It wasn’t easy for me to break the cultural barrier and seek help from a therapist. I was going to college in New England and away from my mom for the first time since moving to America. I felt embarrassed and awkward to speak about my depression and anxiety, and the shame I experienced growing up. When I began to open up, I started to understand that mental health problems aren’t a sign of personal weakness. I felt so much more confident in myself for breaking societal stigmas and stepping into my own identity.
Now, in her work with both youth and adult refugees, Tenzin encourages positive promotion of mental health discussion and support. She says that stigma and misperception still exist in the community, but the younger generation of Tibetans is changing that.
Tibetan youth are definitely more aware of the importance of mental health. They’re talking about their feelings in school, and they’re not afraid to share them with their families at home.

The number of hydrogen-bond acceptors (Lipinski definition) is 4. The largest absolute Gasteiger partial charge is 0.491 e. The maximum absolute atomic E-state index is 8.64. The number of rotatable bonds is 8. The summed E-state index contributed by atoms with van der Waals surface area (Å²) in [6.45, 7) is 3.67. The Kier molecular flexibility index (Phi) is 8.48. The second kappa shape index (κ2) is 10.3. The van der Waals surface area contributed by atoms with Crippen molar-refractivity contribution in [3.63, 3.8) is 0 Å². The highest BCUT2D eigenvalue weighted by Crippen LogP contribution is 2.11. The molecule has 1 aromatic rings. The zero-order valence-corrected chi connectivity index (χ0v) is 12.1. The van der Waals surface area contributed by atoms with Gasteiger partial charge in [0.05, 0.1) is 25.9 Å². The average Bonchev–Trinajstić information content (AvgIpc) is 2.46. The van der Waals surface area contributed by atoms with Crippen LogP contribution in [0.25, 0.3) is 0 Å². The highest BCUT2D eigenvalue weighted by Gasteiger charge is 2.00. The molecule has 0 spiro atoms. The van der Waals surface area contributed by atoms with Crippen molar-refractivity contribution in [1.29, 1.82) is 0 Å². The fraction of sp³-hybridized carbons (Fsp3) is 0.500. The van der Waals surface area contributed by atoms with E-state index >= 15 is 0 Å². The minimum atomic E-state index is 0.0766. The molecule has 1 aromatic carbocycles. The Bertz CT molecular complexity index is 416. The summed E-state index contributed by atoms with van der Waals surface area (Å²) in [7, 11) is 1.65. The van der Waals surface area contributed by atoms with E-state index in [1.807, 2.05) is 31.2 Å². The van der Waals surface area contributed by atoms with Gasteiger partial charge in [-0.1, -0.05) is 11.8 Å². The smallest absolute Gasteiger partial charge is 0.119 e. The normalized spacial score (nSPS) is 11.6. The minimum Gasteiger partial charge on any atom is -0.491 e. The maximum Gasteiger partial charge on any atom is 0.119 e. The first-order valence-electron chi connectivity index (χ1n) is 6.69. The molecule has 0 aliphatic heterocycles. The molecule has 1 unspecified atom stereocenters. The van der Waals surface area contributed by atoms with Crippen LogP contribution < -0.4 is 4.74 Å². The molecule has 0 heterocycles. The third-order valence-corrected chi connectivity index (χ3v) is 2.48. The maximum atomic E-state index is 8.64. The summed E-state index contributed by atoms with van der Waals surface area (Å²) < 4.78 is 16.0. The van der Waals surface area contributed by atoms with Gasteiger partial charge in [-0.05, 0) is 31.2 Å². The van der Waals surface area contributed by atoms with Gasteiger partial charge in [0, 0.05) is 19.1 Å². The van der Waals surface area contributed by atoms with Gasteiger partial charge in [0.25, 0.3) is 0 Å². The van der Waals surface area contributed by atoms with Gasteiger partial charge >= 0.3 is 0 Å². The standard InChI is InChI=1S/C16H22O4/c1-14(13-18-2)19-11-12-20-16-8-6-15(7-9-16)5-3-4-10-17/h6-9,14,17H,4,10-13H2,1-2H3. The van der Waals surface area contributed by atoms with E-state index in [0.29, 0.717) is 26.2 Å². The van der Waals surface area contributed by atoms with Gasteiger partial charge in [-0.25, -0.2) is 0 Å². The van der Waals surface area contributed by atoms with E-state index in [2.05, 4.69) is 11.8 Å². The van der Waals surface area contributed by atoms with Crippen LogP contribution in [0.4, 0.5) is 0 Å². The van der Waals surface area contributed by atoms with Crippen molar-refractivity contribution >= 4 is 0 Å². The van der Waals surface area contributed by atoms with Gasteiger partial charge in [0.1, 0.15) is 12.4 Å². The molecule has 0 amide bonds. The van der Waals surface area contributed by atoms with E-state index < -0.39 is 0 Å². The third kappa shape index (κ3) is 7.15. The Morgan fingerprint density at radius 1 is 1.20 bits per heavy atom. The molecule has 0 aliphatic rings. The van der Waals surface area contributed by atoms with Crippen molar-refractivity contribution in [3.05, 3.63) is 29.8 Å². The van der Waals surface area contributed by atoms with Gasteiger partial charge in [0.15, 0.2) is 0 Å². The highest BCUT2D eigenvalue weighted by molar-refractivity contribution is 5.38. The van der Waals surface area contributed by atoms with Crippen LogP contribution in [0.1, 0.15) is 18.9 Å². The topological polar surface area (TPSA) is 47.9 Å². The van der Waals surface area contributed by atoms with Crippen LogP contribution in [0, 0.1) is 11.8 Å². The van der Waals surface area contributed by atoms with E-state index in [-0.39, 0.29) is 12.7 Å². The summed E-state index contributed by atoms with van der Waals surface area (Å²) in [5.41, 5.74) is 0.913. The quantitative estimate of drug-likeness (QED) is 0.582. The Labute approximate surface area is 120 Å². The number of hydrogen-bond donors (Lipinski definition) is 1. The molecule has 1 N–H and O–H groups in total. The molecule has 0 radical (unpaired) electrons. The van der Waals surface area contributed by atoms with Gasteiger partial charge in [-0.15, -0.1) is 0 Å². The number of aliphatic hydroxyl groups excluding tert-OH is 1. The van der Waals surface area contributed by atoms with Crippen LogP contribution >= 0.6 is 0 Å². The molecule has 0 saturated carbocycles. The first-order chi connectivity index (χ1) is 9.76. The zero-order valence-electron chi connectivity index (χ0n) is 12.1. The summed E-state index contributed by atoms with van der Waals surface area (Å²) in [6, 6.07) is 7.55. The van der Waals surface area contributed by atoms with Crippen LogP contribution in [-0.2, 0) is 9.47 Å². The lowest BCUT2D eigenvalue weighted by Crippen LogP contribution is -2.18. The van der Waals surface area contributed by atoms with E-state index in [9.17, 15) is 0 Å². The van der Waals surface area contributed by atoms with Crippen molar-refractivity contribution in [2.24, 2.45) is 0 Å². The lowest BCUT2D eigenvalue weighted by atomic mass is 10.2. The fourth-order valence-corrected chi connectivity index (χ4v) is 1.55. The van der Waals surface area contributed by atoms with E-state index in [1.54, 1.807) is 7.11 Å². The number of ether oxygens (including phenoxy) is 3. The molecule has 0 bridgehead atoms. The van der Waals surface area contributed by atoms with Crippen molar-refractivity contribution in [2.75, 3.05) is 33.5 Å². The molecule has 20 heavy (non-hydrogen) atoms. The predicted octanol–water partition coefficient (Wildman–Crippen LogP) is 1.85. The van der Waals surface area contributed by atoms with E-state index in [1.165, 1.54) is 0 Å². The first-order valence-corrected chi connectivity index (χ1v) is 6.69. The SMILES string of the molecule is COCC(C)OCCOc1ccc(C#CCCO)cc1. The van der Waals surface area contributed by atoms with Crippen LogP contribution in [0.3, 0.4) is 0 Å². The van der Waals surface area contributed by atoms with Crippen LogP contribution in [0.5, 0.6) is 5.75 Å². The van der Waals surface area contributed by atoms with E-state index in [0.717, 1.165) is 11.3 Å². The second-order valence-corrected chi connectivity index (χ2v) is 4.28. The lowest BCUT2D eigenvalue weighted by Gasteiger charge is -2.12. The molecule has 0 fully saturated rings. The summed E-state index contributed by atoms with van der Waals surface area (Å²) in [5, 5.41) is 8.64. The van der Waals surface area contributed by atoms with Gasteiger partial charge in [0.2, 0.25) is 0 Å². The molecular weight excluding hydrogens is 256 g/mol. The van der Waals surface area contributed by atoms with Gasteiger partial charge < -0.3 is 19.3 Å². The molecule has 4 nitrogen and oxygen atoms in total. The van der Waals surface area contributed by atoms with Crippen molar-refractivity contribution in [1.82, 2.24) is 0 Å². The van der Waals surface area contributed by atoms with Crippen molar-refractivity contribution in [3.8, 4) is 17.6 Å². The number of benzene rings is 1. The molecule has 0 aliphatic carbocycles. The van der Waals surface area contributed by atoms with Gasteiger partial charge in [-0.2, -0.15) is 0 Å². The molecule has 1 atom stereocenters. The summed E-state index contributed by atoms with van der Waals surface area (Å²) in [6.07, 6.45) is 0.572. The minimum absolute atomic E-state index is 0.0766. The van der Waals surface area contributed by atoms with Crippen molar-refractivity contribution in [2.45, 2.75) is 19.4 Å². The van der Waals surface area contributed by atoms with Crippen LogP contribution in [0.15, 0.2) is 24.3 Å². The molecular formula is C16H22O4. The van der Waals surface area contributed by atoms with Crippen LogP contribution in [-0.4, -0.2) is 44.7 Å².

There are resources in America for people to get the help they need. There are also plenty of people getting outside support and they’re not “sick” or any “lesser.”
Nonetheless, Tenzin says there’s still a need to create awareness and education around mental health within the Tibetan community to reduce stigma and encourage people to get the support and treatment they need.
Tenzin’s insights help us understand how a person’s mental health, and the culture they identify with, is remarkably intertwined. Religion, social norms, traditions, and socio-economic background can all impact how a person takes care of their mind and body.
At HBH, we encourage mental health education, discussion, and support for people of all backgrounds. Our trained therapists and counselors provide culturally-competent resources and support to help individuals understand and improve their life challenges.
To schedule an appointment with one of our qualified and experienced counselors, contact us today at (413) 343-4357.